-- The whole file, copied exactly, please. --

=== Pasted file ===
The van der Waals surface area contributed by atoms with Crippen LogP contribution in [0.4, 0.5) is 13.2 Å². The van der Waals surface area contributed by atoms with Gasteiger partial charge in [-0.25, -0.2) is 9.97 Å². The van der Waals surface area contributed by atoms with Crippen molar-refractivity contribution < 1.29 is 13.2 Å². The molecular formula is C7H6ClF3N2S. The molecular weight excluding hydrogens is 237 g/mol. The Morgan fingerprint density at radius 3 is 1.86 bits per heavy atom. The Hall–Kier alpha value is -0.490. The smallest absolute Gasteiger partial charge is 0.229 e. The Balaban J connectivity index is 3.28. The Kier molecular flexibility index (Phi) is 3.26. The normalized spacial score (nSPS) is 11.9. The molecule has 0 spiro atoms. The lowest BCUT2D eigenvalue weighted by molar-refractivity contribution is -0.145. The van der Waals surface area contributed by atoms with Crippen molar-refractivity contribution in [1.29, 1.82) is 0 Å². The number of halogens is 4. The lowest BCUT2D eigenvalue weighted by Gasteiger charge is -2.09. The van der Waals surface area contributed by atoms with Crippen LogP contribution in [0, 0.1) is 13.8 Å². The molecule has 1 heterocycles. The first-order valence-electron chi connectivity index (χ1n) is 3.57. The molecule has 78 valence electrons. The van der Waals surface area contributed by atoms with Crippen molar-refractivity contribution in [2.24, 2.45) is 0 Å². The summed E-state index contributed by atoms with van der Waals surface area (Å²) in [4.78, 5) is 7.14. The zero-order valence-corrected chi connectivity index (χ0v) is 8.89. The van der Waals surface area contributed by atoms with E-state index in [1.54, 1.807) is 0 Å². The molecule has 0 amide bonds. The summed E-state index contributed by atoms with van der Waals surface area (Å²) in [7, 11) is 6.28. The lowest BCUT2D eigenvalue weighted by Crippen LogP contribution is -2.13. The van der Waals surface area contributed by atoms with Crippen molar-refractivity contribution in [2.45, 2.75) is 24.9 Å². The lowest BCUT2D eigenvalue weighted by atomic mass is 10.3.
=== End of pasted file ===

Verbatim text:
The van der Waals surface area contributed by atoms with Crippen LogP contribution in [0.4, 0.5) is 13.2 Å². The van der Waals surface area contributed by atoms with Gasteiger partial charge in [-0.25, -0.2) is 9.97 Å². The van der Waals surface area contributed by atoms with Crippen molar-refractivity contribution < 1.29 is 13.2 Å². The molecular formula is C7H6ClF3N2S. The molecular weight excluding hydrogens is 237 g/mol. The Morgan fingerprint density at radius 3 is 1.86 bits per heavy atom. The Hall–Kier alpha value is -0.490. The smallest absolute Gasteiger partial charge is 0.229 e. The Balaban J connectivity index is 3.28. The Kier molecular flexibility index (Phi) is 3.26. The normalized spacial score (nSPS) is 11.9. The molecule has 0 spiro atoms. The lowest BCUT2D eigenvalue weighted by molar-refractivity contribution is -0.145. The van der Waals surface area contributed by atoms with Crippen molar-refractivity contribution in [1.29, 1.82) is 0 Å². The number of halogens is 4. The lowest BCUT2D eigenvalue weighted by Gasteiger charge is -2.09. The van der Waals surface area contributed by atoms with Crippen LogP contribution in [0, 0.1) is 13.8 Å². The molecule has 1 heterocycles. The first-order valence-electron chi connectivity index (χ1n) is 3.57. The molecule has 78 valence electrons. The van der Waals surface area contributed by atoms with Crippen molar-refractivity contribution in [2.24, 2.45) is 0 Å². The summed E-state index contributed by atoms with van der Waals surface area (Å²) in [4.78, 5) is 7.14. The zero-order valence-corrected chi connectivity index (χ0v) is 8.89. The van der Waals surface area contributed by atoms with E-state index in [1.54, 1.807) is 0 Å². The molecule has 0 amide bonds. The summed E-state index contributed by atoms with van der Waals surface area (Å²) in [7, 11) is 6.28. The lowest BCUT2D eigenvalue weighted by Crippen LogP contribution is -2.13. The van der Waals surface area contributed by atoms with Crippen molar-refractivity contribution in [2.45, 2.75) is 24.9 Å². The lowest BCUT2D eigenvalue weighted by atomic mass is 10.3.